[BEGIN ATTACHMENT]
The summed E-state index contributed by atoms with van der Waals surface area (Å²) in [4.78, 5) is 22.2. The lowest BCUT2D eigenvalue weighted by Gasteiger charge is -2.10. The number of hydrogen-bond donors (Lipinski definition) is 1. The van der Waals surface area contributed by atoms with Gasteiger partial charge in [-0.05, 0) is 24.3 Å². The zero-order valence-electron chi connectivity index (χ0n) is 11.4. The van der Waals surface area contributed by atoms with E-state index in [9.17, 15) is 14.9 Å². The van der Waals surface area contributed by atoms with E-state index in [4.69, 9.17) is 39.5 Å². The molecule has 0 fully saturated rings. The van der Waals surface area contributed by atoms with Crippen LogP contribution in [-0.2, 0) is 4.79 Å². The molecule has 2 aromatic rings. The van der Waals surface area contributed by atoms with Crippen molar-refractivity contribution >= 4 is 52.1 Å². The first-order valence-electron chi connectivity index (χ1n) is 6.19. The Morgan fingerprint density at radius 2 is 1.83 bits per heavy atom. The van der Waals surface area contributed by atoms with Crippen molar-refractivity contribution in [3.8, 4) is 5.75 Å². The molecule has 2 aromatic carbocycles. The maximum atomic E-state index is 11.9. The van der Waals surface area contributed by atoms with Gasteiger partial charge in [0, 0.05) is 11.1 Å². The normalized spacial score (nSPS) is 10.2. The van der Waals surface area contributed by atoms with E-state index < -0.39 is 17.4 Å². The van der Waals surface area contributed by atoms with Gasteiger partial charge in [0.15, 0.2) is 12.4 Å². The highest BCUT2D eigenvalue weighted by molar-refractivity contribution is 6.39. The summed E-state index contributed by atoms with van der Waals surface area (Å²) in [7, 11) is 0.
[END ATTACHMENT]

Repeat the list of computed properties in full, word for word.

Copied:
The summed E-state index contributed by atoms with van der Waals surface area (Å²) in [4.78, 5) is 22.2. The lowest BCUT2D eigenvalue weighted by Gasteiger charge is -2.10. The number of hydrogen-bond donors (Lipinski definition) is 1. The van der Waals surface area contributed by atoms with Gasteiger partial charge in [-0.05, 0) is 24.3 Å². The zero-order valence-electron chi connectivity index (χ0n) is 11.4. The van der Waals surface area contributed by atoms with E-state index in [9.17, 15) is 14.9 Å². The van der Waals surface area contributed by atoms with E-state index in [4.69, 9.17) is 39.5 Å². The molecule has 0 fully saturated rings. The van der Waals surface area contributed by atoms with Crippen LogP contribution in [-0.2, 0) is 4.79 Å². The molecule has 2 aromatic rings. The van der Waals surface area contributed by atoms with Crippen molar-refractivity contribution >= 4 is 52.1 Å². The first-order valence-electron chi connectivity index (χ1n) is 6.19. The Morgan fingerprint density at radius 2 is 1.83 bits per heavy atom. The van der Waals surface area contributed by atoms with Crippen molar-refractivity contribution in [3.8, 4) is 5.75 Å². The molecule has 2 aromatic carbocycles. The maximum atomic E-state index is 11.9. The van der Waals surface area contributed by atoms with Gasteiger partial charge in [0, 0.05) is 11.1 Å². The normalized spacial score (nSPS) is 10.2. The van der Waals surface area contributed by atoms with E-state index < -0.39 is 17.4 Å². The van der Waals surface area contributed by atoms with Gasteiger partial charge in [0.15, 0.2) is 12.4 Å². The highest BCUT2D eigenvalue weighted by molar-refractivity contribution is 6.39. The summed E-state index contributed by atoms with van der Waals surface area (Å²) in [7, 11) is 0.